The lede in the Damar Hamlin story is the fact that his life was saved, but there have been many exterior narratives that sometimes overshadow the most important part of the story.
On Jan. 2, Hamlin went into cardiac arrest and required CPR to have his heartbeat restored on the field during Monday Night Football. Less than two weeks later, Hamlin has been released from the hospital and miraculously returned home where he looks to continue taking steps toward a full recovery. ESPN play-by-play voice Joe Buck, who was on the call the night Hamlin collapsed, wants to ensure that his recovery remains the main story.
Buck recently joined Bryan Curtis of The Ringer on The Press Box podcast to discuss being in the booth during such a traumatic scene. Curtis asked Buck specifically what changed about his job as the broadcast transitioned from a sportscast to a newscast.
“Just be a human being,” Buck said. “This is about another person who is in terrible distress down on the field. I’m sure you’re gonna ask me about the five-minute thing with the league and I understand why you want to ask me that. I think the frustrating thing to me after this has kind of settled, is what took place on that field is overlooked. And it shouldn’t be.”
The frustration Buck referred to is the fact that Hamlin’s story is nothing short of a miracle thanks to the training staff on the field, yet there are additional narratives that sometimes overshadow what happened that night. Skip Bayless’s tweet has been an overshadowing narrative, the NFL taking too long to suspend the game, and the NFL taking too long to ultimately decide on canceling the game have been overshadowing narratives because the public often seeks to find a villain in any story.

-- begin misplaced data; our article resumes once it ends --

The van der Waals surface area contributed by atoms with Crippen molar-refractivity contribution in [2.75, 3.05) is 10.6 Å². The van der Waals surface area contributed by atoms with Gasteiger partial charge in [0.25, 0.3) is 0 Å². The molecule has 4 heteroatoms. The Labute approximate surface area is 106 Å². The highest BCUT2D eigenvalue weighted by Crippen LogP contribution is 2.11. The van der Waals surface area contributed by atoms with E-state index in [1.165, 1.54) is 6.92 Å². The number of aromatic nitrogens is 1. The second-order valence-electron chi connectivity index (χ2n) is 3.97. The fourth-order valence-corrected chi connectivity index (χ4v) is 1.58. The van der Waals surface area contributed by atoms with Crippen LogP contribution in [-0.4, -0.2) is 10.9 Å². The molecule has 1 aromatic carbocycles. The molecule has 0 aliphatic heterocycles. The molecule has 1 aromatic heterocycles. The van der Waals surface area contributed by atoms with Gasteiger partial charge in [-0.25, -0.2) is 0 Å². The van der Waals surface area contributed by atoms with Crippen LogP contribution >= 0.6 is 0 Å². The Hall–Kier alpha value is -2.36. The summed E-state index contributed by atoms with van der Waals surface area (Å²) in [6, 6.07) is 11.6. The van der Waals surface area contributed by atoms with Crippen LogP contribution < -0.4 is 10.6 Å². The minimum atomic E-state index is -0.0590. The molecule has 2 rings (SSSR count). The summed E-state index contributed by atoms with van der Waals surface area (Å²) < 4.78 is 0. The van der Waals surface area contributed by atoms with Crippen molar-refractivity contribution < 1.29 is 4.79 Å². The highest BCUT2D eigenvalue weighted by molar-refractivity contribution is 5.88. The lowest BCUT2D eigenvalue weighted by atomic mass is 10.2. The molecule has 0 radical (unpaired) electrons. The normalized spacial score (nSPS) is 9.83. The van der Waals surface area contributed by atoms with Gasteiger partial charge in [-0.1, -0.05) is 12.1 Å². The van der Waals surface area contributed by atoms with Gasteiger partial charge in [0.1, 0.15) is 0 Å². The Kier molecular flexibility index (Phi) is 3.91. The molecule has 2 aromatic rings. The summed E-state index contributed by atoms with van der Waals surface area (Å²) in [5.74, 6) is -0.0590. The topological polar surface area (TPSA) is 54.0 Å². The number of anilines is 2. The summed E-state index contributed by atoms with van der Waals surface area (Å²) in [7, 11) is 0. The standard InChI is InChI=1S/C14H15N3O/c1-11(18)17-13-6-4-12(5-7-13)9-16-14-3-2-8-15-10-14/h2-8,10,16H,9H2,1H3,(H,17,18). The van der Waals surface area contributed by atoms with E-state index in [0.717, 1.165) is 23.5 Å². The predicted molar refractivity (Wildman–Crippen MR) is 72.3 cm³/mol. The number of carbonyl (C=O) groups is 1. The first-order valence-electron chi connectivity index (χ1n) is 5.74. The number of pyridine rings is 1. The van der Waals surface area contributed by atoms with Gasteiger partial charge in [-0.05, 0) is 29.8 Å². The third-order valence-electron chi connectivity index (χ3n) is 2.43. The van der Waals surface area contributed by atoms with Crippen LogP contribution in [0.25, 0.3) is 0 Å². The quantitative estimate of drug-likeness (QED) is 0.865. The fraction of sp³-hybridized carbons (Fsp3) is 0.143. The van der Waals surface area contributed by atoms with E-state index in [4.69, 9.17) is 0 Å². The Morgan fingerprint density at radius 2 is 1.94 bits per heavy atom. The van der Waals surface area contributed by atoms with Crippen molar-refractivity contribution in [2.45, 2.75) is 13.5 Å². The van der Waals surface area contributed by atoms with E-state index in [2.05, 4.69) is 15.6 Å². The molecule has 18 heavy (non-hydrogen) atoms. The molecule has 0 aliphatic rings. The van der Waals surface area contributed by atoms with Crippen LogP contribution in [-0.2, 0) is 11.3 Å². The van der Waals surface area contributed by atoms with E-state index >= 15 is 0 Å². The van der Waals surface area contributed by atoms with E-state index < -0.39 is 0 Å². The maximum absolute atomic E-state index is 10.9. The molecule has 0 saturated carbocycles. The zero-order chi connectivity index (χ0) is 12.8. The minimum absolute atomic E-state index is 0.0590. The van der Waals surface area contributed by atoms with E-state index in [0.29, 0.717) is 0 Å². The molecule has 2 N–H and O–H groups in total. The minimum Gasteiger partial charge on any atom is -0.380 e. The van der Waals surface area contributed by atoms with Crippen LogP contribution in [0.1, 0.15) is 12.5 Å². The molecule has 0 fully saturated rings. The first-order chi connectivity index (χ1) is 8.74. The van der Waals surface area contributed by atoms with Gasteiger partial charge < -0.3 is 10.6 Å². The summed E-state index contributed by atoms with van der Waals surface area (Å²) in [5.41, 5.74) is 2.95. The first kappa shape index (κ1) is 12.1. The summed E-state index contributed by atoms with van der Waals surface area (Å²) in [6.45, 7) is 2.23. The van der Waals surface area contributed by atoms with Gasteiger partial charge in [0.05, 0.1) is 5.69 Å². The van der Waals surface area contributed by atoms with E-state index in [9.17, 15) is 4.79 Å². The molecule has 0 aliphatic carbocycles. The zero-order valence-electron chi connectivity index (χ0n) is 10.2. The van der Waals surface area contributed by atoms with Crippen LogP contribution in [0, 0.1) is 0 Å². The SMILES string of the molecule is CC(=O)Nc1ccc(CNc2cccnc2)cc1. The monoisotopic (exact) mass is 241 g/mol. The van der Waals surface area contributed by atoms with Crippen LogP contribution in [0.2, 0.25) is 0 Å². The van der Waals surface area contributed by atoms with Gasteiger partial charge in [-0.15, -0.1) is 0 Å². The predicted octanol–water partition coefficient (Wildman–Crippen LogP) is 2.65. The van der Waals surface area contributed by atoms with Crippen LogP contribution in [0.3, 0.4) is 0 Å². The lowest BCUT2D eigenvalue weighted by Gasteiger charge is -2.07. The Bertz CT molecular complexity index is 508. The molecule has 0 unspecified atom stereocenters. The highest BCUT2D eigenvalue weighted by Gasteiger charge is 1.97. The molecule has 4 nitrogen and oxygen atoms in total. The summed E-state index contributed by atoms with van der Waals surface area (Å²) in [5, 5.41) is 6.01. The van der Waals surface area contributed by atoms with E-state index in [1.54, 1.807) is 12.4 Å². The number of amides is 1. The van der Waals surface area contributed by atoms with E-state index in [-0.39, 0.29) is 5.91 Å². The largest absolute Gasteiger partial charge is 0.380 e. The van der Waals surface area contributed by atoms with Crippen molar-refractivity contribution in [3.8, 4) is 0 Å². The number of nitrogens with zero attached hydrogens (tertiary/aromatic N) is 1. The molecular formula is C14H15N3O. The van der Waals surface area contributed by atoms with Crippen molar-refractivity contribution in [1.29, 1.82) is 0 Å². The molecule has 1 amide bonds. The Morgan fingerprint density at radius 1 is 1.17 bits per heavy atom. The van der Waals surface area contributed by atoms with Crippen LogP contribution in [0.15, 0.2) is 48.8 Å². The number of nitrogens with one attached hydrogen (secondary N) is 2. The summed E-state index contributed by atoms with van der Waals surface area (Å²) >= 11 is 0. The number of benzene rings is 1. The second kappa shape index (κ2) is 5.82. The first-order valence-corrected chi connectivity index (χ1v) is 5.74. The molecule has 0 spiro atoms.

“I’ve been told by people in the medical industry that even in an emergency room that might not have been handled as well as it was handled on that field, and that’s what saved his life,” Buck said. “To do that with that medical team that was down there, with that pressure, who knows how any of us would ever react in that intense of a situation, and they nailed it.
“That’s the main story,” Buck continued. “Throughout all of this and whatever has been the recounting of things in real time and everybody wanting to assign blame. ‘Did it take too long to cancel the game? Did the guys on TV screw it up?’ I feel like it was handled extremely well, I’m not talking about us, I’m talking about by the people on the field. That’s like landing a plane on the Hudson in my mind. That may be overstating it, but I’m not sure that it is and I think that has gotten lost a little bit.”
Part of Buck’s frustration probably comes from getting caught up in a back-and-forth with the NFL in the weeks since Hamlin collapsed on the field. Buck has maintained that the ESPN booth was told by the NFL there were plans to restart the game, while the league has denied offering that communication. The discourse is a very sidebar issue, but it continues to be a topic of conversation, one that Buck doesn’t want to overshadow the main story of Hamlin’s miraculous recovery thanks to an amazing medical team.